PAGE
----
As Meta, the parent company of Facebook and Instagram, has joined the ranks of Google in blocking news for Canadians on their platforms in response to Bill C-18, the power imbalance in the Canadian news marketplace is clearer than ever.

At a time when foreign digital platforms have cornered the markets in search and advertising, Canadian news organizations need the Online News Act to ensure they have a fair opportunity to be compensated for the use of their content.

“Meta states that this news blocking is a ‘test,’ but this is not a technical check. It is a test of Canadians’ resolve,” says CAB President Kevin Desjardins. “Blocking Canadians from accessing news through their platforms demonstrates their disdain for democracy and their contempt for Canadian journalists.”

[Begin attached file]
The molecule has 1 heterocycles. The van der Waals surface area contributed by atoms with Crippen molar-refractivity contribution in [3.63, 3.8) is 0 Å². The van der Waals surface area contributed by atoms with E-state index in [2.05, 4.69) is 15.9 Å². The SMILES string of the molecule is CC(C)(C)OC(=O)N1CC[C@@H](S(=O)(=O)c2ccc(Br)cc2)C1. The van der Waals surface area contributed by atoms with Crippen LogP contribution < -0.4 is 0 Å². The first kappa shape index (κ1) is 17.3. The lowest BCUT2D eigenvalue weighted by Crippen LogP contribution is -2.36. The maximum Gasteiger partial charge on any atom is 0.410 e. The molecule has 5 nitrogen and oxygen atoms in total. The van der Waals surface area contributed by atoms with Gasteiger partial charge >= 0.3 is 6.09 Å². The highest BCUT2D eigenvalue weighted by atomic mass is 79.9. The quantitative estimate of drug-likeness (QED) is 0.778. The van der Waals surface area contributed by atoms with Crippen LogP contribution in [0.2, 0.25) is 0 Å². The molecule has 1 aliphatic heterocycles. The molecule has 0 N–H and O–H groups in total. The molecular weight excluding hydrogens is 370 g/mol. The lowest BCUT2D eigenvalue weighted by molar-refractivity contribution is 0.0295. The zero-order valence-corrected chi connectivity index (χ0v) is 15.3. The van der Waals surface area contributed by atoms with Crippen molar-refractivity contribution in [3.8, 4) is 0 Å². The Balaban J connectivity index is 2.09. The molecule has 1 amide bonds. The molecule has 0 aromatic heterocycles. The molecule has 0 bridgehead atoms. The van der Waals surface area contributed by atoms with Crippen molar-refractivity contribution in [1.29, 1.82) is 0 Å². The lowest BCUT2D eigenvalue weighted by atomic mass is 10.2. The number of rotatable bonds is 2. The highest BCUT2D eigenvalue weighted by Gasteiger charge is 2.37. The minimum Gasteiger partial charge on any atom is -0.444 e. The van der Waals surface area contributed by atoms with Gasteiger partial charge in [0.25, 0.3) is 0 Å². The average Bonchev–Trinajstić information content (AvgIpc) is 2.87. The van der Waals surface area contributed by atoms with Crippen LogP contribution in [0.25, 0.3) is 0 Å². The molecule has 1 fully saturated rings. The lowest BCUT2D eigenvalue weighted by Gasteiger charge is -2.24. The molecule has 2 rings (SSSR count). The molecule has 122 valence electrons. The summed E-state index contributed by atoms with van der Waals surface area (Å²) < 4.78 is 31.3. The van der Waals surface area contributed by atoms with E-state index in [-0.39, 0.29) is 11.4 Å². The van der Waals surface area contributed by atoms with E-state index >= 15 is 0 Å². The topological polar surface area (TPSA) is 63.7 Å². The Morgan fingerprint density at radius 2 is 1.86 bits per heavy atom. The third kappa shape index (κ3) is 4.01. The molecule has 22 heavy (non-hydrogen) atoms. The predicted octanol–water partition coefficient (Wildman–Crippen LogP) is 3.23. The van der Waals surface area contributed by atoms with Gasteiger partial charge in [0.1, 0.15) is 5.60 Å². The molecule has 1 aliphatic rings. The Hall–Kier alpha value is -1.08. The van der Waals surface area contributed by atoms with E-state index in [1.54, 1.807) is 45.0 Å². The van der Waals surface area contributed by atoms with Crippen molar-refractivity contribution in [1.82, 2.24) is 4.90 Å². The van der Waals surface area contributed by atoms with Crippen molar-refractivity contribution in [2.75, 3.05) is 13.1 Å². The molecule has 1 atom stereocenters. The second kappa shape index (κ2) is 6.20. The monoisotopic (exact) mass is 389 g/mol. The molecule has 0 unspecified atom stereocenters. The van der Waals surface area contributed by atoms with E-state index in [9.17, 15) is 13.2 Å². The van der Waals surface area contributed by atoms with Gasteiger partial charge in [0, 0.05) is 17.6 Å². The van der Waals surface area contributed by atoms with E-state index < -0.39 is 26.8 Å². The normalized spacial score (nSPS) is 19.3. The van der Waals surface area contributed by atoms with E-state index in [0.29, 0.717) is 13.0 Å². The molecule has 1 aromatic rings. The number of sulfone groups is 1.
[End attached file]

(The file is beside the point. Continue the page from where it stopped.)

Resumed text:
“At a moment when Meta’s platforms are key vectors for spreading misinformation, removing access to news and legitimate journalism will only help to further boost this damaging content and remove vital reporting of emergencies,” continues Desjardins.

According to a Nanos Research poll conducted last fall, 91 per cent of Canadians surveyed believe that Meta does not have Canadians’ best interests in mind. Meta’s current actions seem to validate those assumptions.

The CAB urges Parliamentarians not to bow to the threats of foreign digital giants and to pass Bill C-18. The Online News Act is a well-constructed piece of legislation that would recognize Canadian news organizations’ unique contributions to the public good and the profit that has for too long been extracted from them by dominant digital platforms.